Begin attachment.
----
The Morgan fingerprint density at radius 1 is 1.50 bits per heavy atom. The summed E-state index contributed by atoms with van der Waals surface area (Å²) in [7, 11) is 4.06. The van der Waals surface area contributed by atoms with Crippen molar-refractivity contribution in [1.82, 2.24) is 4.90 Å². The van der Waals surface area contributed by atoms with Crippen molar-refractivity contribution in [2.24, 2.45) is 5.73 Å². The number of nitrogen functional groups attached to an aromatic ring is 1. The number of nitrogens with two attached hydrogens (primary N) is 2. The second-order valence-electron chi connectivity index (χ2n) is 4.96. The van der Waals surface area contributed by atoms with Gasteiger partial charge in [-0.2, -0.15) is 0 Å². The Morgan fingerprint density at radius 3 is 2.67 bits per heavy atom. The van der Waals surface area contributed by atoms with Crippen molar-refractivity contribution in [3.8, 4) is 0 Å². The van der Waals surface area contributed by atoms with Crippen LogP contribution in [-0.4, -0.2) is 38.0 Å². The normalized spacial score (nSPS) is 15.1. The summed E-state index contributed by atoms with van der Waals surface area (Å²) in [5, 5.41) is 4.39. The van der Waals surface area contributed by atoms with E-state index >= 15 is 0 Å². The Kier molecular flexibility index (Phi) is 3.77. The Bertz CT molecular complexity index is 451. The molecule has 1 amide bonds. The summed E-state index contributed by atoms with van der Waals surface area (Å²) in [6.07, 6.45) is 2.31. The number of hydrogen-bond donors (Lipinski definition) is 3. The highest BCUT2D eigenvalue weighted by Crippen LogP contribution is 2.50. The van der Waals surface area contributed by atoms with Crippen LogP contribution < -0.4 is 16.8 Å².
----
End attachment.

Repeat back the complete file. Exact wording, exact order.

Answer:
The Morgan fingerprint density at radius 1 is 1.50 bits per heavy atom. The summed E-state index contributed by atoms with van der Waals surface area (Å²) in [7, 11) is 4.06. The van der Waals surface area contributed by atoms with Crippen molar-refractivity contribution in [1.82, 2.24) is 4.90 Å². The van der Waals surface area contributed by atoms with Crippen molar-refractivity contribution in [2.24, 2.45) is 5.73 Å². The number of nitrogen functional groups attached to an aromatic ring is 1. The number of nitrogens with two attached hydrogens (primary N) is 2. The second-order valence-electron chi connectivity index (χ2n) is 4.96. The van der Waals surface area contributed by atoms with Gasteiger partial charge in [-0.2, -0.15) is 0 Å². The Morgan fingerprint density at radius 3 is 2.67 bits per heavy atom. The van der Waals surface area contributed by atoms with Crippen molar-refractivity contribution in [3.8, 4) is 0 Å². The van der Waals surface area contributed by atoms with Crippen LogP contribution in [-0.4, -0.2) is 38.0 Å². The normalized spacial score (nSPS) is 15.1. The summed E-state index contributed by atoms with van der Waals surface area (Å²) in [5, 5.41) is 4.39. The van der Waals surface area contributed by atoms with E-state index >= 15 is 0 Å². The Kier molecular flexibility index (Phi) is 3.77. The Bertz CT molecular complexity index is 451. The molecule has 1 amide bonds. The summed E-state index contributed by atoms with van der Waals surface area (Å²) in [6.07, 6.45) is 2.31. The number of hydrogen-bond donors (Lipinski definition) is 3. The highest BCUT2D eigenvalue weighted by Crippen LogP contribution is 2.50. The van der Waals surface area contributed by atoms with Crippen LogP contribution < -0.4 is 16.8 Å².